Roundtable

Lewis Lapham Reads “Petrified Forest”

Listen to the preamble to Fear, the Summer 2017 issue of Lapham’s Quarterly.

By Lapham’s Quarterly

Monday, July 10, 2017

The Triumph of Death (detail), by Pieter Bruegel the Elder, 1562–63. Prado Museum.
IMAGE:

 The Triumph of Death (detail), by Pieter Bruegel the Elder, 1562–63. Prado Museum.

In “Petrified Forest,” his introductory essay to Fear, Lewis Lapham considers fear as a quintessentially American consumer product. He asks, “How does it come to pass that American society at the moment stands on constant terror alert?” From the nuclear threats driving the Cold War to the wars on drugs and terror, fear continues to serve as “the foundation of all government, the law, or the commandment that maintains peace on earth, the hold on property, goodwill toward men.”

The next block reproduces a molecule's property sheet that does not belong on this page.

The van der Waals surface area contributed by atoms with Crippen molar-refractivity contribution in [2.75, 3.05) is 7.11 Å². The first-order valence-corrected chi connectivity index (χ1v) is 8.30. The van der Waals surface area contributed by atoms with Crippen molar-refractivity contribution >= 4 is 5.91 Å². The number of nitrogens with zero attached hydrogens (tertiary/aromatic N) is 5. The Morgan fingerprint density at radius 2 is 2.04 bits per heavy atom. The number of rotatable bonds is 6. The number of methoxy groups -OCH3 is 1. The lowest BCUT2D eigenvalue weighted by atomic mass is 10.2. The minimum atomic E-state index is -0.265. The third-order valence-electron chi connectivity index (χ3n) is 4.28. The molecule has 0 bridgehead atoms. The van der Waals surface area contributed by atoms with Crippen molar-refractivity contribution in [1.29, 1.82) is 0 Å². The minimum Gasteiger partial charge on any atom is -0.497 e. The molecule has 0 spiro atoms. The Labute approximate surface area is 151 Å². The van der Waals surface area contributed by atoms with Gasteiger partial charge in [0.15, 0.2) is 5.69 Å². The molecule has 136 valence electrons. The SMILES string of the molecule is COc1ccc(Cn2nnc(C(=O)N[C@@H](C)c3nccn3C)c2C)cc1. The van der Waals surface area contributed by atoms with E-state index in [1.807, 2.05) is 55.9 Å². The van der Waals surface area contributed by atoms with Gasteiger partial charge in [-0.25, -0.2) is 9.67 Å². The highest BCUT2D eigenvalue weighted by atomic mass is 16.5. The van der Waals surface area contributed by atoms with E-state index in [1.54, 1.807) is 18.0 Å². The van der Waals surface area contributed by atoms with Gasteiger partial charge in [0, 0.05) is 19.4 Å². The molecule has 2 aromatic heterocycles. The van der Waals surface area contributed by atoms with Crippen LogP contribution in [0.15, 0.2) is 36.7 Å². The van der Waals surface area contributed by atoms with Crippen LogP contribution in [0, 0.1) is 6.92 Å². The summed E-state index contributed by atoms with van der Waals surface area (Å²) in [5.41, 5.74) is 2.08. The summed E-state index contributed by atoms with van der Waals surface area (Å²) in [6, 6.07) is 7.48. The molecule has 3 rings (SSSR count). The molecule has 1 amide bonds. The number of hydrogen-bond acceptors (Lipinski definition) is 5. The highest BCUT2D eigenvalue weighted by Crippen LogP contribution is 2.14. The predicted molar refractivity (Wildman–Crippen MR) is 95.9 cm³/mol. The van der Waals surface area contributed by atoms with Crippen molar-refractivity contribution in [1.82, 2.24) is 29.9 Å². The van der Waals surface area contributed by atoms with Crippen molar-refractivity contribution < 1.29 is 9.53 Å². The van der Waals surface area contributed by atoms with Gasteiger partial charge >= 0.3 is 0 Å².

Listen to him read his essay.

For more audio from Lapham’s Quarterly, sample a series of audio adaptations from the magazine (produced in partnership with curio.io) and our new podcast, The World in Time.

This recording is made possible by a gift from James J. “Jimmy” Coleman Jr.